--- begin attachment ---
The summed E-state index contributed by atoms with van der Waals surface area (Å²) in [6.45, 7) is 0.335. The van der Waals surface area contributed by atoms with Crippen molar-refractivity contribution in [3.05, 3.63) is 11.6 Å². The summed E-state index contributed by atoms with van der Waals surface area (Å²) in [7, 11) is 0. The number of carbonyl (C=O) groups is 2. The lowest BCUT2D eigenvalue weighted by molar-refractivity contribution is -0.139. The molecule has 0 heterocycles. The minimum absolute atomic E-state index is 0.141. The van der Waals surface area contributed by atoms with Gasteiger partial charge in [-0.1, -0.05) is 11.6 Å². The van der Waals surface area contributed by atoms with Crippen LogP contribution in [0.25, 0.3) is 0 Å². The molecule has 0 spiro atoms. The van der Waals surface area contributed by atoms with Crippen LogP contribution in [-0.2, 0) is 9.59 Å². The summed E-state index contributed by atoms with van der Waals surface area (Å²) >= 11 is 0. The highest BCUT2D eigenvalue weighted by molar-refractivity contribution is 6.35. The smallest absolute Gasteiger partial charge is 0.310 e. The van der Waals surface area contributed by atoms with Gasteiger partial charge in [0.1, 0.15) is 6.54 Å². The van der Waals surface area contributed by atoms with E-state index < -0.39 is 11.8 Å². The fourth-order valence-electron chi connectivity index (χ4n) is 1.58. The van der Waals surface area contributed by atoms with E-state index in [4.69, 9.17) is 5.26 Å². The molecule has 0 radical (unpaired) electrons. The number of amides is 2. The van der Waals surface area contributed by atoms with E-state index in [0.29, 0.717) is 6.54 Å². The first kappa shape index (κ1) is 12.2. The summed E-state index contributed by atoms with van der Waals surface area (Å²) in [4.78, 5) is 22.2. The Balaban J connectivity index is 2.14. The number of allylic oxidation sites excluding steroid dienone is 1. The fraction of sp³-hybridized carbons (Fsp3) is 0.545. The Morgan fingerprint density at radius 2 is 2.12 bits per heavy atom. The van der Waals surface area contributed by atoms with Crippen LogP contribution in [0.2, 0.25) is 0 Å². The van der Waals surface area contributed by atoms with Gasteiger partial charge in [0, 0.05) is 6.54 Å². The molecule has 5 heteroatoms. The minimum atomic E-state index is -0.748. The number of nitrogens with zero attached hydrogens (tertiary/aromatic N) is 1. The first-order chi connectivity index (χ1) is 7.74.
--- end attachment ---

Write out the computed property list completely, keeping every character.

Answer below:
The summed E-state index contributed by atoms with van der Waals surface area (Å²) in [6.45, 7) is 0.335. The van der Waals surface area contributed by atoms with Crippen molar-refractivity contribution in [3.05, 3.63) is 11.6 Å². The summed E-state index contributed by atoms with van der Waals surface area (Å²) in [7, 11) is 0. The number of carbonyl (C=O) groups is 2. The lowest BCUT2D eigenvalue weighted by molar-refractivity contribution is -0.139. The molecule has 0 heterocycles. The minimum absolute atomic E-state index is 0.141. The van der Waals surface area contributed by atoms with Gasteiger partial charge in [-0.1, -0.05) is 11.6 Å². The van der Waals surface area contributed by atoms with Crippen LogP contribution in [0.25, 0.3) is 0 Å². The molecule has 0 spiro atoms. The van der Waals surface area contributed by atoms with Crippen LogP contribution in [-0.2, 0) is 9.59 Å². The summed E-state index contributed by atoms with van der Waals surface area (Å²) >= 11 is 0. The highest BCUT2D eigenvalue weighted by molar-refractivity contribution is 6.35. The smallest absolute Gasteiger partial charge is 0.310 e. The van der Waals surface area contributed by atoms with Gasteiger partial charge in [0.1, 0.15) is 6.54 Å². The van der Waals surface area contributed by atoms with E-state index < -0.39 is 11.8 Å². The fourth-order valence-electron chi connectivity index (χ4n) is 1.58. The van der Waals surface area contributed by atoms with E-state index in [4.69, 9.17) is 5.26 Å². The molecule has 0 radical (unpaired) electrons. The number of amides is 2. The van der Waals surface area contributed by atoms with E-state index in [0.29, 0.717) is 6.54 Å². The first kappa shape index (κ1) is 12.2. The summed E-state index contributed by atoms with van der Waals surface area (Å²) in [4.78, 5) is 22.2. The Balaban J connectivity index is 2.14. The number of allylic oxidation sites excluding steroid dienone is 1. The fraction of sp³-hybridized carbons (Fsp3) is 0.545. The Morgan fingerprint density at radius 2 is 2.12 bits per heavy atom. The van der Waals surface area contributed by atoms with Crippen LogP contribution in [0.2, 0.25) is 0 Å². The van der Waals surface area contributed by atoms with Gasteiger partial charge in [0, 0.05) is 6.54 Å². The molecule has 5 heteroatoms. The minimum atomic E-state index is -0.748. The number of nitrogens with zero attached hydrogens (tertiary/aromatic N) is 1. The first-order chi connectivity index (χ1) is 7.74.